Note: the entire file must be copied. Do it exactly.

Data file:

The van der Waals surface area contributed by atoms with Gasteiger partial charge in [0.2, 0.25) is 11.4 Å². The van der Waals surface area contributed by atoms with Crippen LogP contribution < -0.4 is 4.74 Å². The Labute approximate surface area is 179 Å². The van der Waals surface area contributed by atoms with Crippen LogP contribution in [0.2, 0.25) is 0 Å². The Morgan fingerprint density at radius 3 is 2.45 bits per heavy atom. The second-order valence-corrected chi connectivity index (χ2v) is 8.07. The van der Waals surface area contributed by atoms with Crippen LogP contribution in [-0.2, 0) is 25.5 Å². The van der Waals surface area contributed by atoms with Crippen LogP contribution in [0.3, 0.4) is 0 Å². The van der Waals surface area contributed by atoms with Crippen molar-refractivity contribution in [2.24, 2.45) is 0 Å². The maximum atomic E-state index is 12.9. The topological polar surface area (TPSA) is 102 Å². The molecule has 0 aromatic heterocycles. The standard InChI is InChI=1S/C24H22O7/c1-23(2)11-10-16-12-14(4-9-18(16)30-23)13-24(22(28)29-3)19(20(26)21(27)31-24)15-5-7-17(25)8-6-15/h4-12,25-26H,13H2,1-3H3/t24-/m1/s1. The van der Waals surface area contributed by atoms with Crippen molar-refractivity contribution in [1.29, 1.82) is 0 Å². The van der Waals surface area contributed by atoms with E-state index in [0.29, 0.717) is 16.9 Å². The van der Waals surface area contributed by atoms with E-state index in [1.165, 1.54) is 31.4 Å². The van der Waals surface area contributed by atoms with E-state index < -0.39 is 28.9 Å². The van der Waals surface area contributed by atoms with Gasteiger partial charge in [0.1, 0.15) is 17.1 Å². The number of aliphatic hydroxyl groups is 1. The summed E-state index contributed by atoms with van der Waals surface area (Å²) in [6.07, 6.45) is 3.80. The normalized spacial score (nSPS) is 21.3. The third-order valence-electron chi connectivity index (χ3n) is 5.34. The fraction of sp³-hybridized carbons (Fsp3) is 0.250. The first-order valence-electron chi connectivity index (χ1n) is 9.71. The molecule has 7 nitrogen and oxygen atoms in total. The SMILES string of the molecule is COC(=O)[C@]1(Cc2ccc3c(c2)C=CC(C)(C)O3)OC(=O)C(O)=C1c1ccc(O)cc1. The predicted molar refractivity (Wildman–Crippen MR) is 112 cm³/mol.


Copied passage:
The van der Waals surface area contributed by atoms with Gasteiger partial charge in [0.2, 0.25) is 11.4 Å². The van der Waals surface area contributed by atoms with Crippen LogP contribution < -0.4 is 4.74 Å². The Labute approximate surface area is 179 Å². The van der Waals surface area contributed by atoms with Crippen LogP contribution in [0.2, 0.25) is 0 Å². The Morgan fingerprint density at radius 3 is 2.45 bits per heavy atom. The second-order valence-corrected chi connectivity index (χ2v) is 8.07. The van der Waals surface area contributed by atoms with Crippen LogP contribution in [-0.2, 0) is 25.5 Å². The van der Waals surface area contributed by atoms with Crippen LogP contribution in [0.3, 0.4) is 0 Å². The van der Waals surface area contributed by atoms with Crippen molar-refractivity contribution in [2.24, 2.45) is 0 Å². The maximum atomic E-state index is 12.9. The topological polar surface area (TPSA) is 102 Å². The molecule has 0 aromatic heterocycles. The standard InChI is InChI=1S/C24H22O7/c1-23(2)11-10-16-12-14(4-9-18(16)30-23)13-24(22(28)29-3)19(20(26)21(27)31-24)15-5-7-17(25)8-6-15/h4-12,25-26H,13H2,1-3H3/t24-/m1/s1. The van der Waals surface area contributed by atoms with Crippen molar-refractivity contribution in [1.29, 1.82) is 0 Å². The van der Waals surface area contributed by atoms with E-state index in [0.29, 0.717) is 16.9 Å². The van der Waals surface area contributed by atoms with E-state index in [1.165, 1.54) is 31.4 Å². The van der Waals surface area contributed by atoms with E-state index < -0.39 is 28.9 Å². The van der Waals surface area contributed by atoms with Gasteiger partial charge in [0.1, 0.15) is 17.1 Å². The number of aliphatic hydroxyl groups is 1. The summed E-state index contributed by atoms with van der Waals surface area (Å²) in [6.07, 6.45) is 3.80. The normalized spacial score (nSPS) is 21.3. The third-order valence-electron chi connectivity index (χ3n) is 5.34. The fraction of sp³-hybridized carbons (Fsp3) is 0.250. The first-order valence-electron chi connectivity index (χ1n) is 9.71. The molecule has 7 nitrogen and oxygen atoms in total. The SMILES string of the molecule is COC(=O)[C@]1(Cc2ccc3c(c2)C=CC(C)(C)O3)OC(=O)C(O)=C1c1ccc(O)cc1. The predicted molar refractivity (Wildman–Crippen MR) is 112 cm³/mol.